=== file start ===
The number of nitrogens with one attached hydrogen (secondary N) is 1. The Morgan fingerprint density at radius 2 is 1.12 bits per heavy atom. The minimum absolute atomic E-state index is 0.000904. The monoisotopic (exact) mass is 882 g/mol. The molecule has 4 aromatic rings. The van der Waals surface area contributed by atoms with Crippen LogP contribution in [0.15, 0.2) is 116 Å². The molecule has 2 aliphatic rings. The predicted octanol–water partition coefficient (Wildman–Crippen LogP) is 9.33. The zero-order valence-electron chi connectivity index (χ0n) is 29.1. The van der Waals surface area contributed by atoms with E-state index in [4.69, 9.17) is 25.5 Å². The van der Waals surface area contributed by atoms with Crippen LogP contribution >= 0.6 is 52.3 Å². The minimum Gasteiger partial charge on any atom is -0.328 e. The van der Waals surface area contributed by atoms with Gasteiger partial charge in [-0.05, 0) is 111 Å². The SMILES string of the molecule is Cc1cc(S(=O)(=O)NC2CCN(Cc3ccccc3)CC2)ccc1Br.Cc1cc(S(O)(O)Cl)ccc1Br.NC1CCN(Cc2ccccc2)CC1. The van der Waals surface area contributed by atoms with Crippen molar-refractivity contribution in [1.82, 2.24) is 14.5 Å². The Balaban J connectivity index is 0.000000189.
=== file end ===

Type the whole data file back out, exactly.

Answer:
The number of nitrogens with one attached hydrogen (secondary N) is 1. The Morgan fingerprint density at radius 2 is 1.12 bits per heavy atom. The minimum absolute atomic E-state index is 0.000904. The monoisotopic (exact) mass is 882 g/mol. The molecule has 4 aromatic rings. The van der Waals surface area contributed by atoms with Crippen LogP contribution in [0.15, 0.2) is 116 Å². The molecule has 2 aliphatic rings. The predicted octanol–water partition coefficient (Wildman–Crippen LogP) is 9.33. The zero-order valence-electron chi connectivity index (χ0n) is 29.1. The van der Waals surface area contributed by atoms with E-state index in [4.69, 9.17) is 25.5 Å². The van der Waals surface area contributed by atoms with Crippen LogP contribution >= 0.6 is 52.3 Å². The minimum Gasteiger partial charge on any atom is -0.328 e. The van der Waals surface area contributed by atoms with Gasteiger partial charge in [-0.05, 0) is 111 Å². The SMILES string of the molecule is Cc1cc(S(=O)(=O)NC2CCN(Cc3ccccc3)CC2)ccc1Br.Cc1cc(S(O)(O)Cl)ccc1Br.NC1CCN(Cc2ccccc2)CC1. The van der Waals surface area contributed by atoms with Crippen molar-refractivity contribution in [1.82, 2.24) is 14.5 Å². The Balaban J connectivity index is 0.000000189.